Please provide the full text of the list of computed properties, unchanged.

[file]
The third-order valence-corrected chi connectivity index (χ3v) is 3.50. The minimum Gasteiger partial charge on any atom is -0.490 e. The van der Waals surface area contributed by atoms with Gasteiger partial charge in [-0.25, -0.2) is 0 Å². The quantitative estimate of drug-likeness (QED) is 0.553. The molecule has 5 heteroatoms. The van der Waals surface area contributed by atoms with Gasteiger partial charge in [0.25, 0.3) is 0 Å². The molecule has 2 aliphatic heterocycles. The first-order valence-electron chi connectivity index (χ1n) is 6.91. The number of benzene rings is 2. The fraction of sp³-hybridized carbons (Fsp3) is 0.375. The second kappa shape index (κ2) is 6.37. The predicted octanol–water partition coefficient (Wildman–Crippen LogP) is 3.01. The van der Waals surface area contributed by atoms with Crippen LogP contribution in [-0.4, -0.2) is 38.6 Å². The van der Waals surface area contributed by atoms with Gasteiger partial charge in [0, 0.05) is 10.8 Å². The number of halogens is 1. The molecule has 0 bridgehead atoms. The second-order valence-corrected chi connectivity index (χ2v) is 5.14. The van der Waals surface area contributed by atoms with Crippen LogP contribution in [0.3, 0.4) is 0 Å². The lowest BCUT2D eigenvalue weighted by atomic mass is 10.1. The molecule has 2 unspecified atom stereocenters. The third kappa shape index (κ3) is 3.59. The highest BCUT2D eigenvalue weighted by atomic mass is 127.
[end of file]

The third-order valence-corrected chi connectivity index (χ3v) is 3.50. The minimum Gasteiger partial charge on any atom is -0.490 e. The van der Waals surface area contributed by atoms with Gasteiger partial charge in [-0.25, -0.2) is 0 Å². The quantitative estimate of drug-likeness (QED) is 0.553. The molecule has 5 heteroatoms. The van der Waals surface area contributed by atoms with Gasteiger partial charge in [0.25, 0.3) is 0 Å². The molecule has 2 aliphatic heterocycles. The first-order valence-electron chi connectivity index (χ1n) is 6.91. The number of benzene rings is 2. The fraction of sp³-hybridized carbons (Fsp3) is 0.375. The second kappa shape index (κ2) is 6.37. The predicted octanol–water partition coefficient (Wildman–Crippen LogP) is 3.01. The van der Waals surface area contributed by atoms with Crippen LogP contribution in [-0.4, -0.2) is 38.6 Å². The van der Waals surface area contributed by atoms with Gasteiger partial charge in [0, 0.05) is 10.8 Å². The number of halogens is 1. The molecule has 0 bridgehead atoms. The second-order valence-corrected chi connectivity index (χ2v) is 5.14. The van der Waals surface area contributed by atoms with Crippen LogP contribution in [0.3, 0.4) is 0 Å². The lowest BCUT2D eigenvalue weighted by atomic mass is 10.1. The molecule has 2 unspecified atom stereocenters. The third kappa shape index (κ3) is 3.59. The highest BCUT2D eigenvalue weighted by atomic mass is 127.